With these successes, Clean Folks Club aims to expand their collection of heritage soaps. They’re already working on more local delicacies (perhaps a pandan waffle or tutu kueh) and are developing a technique to create a peranakan house soap bar.

Functional gifts

With how beautiful the soaps are, it’s no surprise that they’re primarily bought as gifts.

“When we meet people at fair/events in person, the general consensus is that they can’t bear to use it themselves but find them delightful gifts,” Rebecca and Siyan mused.

However, the duo does try encourage customers to use their soaps, highlighting the value of “creating small luxuries for oneself”.

Image Credit: Clean Folks Club

“We would like to think we have convinced quite a few people to do that as we do have returning customers who purchase the soaps for themselves,” they said.

Aside from their usual offerings, custom orders are also a big part of Clean Folks Club’s business. This may be for personal events like parties and weddings, or corporate orders for door gifts or PR packages.

Some notable companies that Clean Folks Club has worked with include Uniqlo, Magnum, Discovery, Adobe, Lenskart, and homegrown brands such as Cheak and Lemuel Chocolate.

Last year, they even got an opportunity from a government agency to produce 1,000 pieces of their Ang Ku Kueh soaps.

“These soaps were selected to be included in a curated gift set representing Singapore, which was sent to countries all around the world, so that was very exciting and humbling to be part of,” they expressed.

A sustainable business in all aspects

When asked about the financial performance of their business, Rebecca and Siyan shared, “If you asked us this question in the first year, we would have told you that selling solid soaps is an uphill task and we’re unsure of the long-term financial viability.”

However, they now see the business more positively. Over the past year, they’ve been able to identify areas with potential for growth. The duo also said that they’ve had healthy profit margins, despite the increase in raw material costs.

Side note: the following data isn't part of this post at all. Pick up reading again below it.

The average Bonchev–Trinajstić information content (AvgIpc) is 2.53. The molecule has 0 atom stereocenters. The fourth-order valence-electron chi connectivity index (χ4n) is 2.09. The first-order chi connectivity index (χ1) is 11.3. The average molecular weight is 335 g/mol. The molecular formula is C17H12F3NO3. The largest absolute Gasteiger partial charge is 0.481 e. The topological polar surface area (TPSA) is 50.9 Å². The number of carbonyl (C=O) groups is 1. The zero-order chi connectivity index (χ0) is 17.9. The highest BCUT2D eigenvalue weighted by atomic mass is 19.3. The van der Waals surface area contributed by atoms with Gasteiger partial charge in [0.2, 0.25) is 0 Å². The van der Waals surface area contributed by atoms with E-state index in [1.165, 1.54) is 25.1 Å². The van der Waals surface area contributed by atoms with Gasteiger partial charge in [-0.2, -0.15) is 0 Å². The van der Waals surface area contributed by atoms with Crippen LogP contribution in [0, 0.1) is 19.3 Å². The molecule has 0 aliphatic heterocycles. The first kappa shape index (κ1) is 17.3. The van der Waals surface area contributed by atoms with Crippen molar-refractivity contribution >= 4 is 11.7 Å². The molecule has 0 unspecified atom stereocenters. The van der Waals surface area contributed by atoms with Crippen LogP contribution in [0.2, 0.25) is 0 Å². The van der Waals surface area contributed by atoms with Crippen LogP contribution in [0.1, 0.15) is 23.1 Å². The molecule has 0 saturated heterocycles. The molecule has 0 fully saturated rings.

Image Credit: Clean Folks Club

For now, Clean Folks Club only has two staff members—Rebecca and Siyan themselves. Being a lean team, things can get overwhelming at times, especially during peak gifting seasons.

“During those periods, we often find ourselves putting in 12-hour days back-to-back and enlisting the help of friends and loved ones to manage the workload,” they said. “So we’re definitely hoping to expand our team this year to alleviate this.”

In any case, it’s not like the duo plans to turn their business into some highly corporatised business.

“We think CFC ultimately, being born out of the uncertainty of the pandemic and the burnout of hustle culture, was always meant to be a reminder for us to take things slow and is created out of a want to change things for the better, to embrace the small ordinary moments in life,” they explained.

Image Credit: Clean Folks Club

“Our unofficial motto is ‘discover joy in the everyday’. So big ambitious plans like opening multiple chain stores or global expansion was never seen as an end goal.”

Rather, success for the two would be to balance supporting themselves in a sustainable way while continuing to mindfully create things and experiences that are delightful.

  • Learn more about Clean Folks Club here.
  • Read other articles we’ve written about startups here.

Featured Image Credit: Clean Folks Club

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Vulcan Post aims to be the knowledge hub of Singapore and Malaysia.

© 2021 GRVTY Media Pte. Ltd.
(UEN 201431998C.)